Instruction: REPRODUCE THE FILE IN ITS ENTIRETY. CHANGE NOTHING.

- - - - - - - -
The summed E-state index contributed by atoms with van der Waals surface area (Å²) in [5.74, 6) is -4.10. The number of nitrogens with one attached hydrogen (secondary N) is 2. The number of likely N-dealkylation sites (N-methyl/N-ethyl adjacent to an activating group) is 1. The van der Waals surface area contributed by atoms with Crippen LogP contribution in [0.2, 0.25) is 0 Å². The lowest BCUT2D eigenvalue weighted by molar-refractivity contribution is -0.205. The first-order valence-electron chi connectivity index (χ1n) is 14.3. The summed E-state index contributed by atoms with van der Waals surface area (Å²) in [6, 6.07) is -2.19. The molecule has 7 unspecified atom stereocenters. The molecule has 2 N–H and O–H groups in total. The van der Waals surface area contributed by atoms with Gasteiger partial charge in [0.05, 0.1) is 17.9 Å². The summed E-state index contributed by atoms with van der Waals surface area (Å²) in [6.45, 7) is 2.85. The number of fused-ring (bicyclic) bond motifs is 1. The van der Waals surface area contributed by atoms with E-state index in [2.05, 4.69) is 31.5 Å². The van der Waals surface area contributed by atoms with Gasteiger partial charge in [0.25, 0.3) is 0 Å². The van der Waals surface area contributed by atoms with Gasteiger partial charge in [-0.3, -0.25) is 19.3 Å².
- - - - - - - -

The summed E-state index contributed by atoms with van der Waals surface area (Å²) in [5.74, 6) is -4.10. The number of nitrogens with one attached hydrogen (secondary N) is 2. The number of likely N-dealkylation sites (N-methyl/N-ethyl adjacent to an activating group) is 1. The van der Waals surface area contributed by atoms with Crippen LogP contribution in [0.2, 0.25) is 0 Å². The lowest BCUT2D eigenvalue weighted by molar-refractivity contribution is -0.205. The first-order valence-electron chi connectivity index (χ1n) is 14.3. The summed E-state index contributed by atoms with van der Waals surface area (Å²) in [6, 6.07) is -2.19. The molecule has 7 unspecified atom stereocenters. The molecule has 2 N–H and O–H groups in total. The van der Waals surface area contributed by atoms with Gasteiger partial charge in [0.05, 0.1) is 17.9 Å². The summed E-state index contributed by atoms with van der Waals surface area (Å²) in [6.45, 7) is 2.85. The number of fused-ring (bicyclic) bond motifs is 1. The van der Waals surface area contributed by atoms with E-state index in [2.05, 4.69) is 31.5 Å². The van der Waals surface area contributed by atoms with Gasteiger partial charge in [0.25, 0.3) is 0 Å². The van der Waals surface area contributed by atoms with Gasteiger partial charge in [-0.3, -0.25) is 19.3 Å².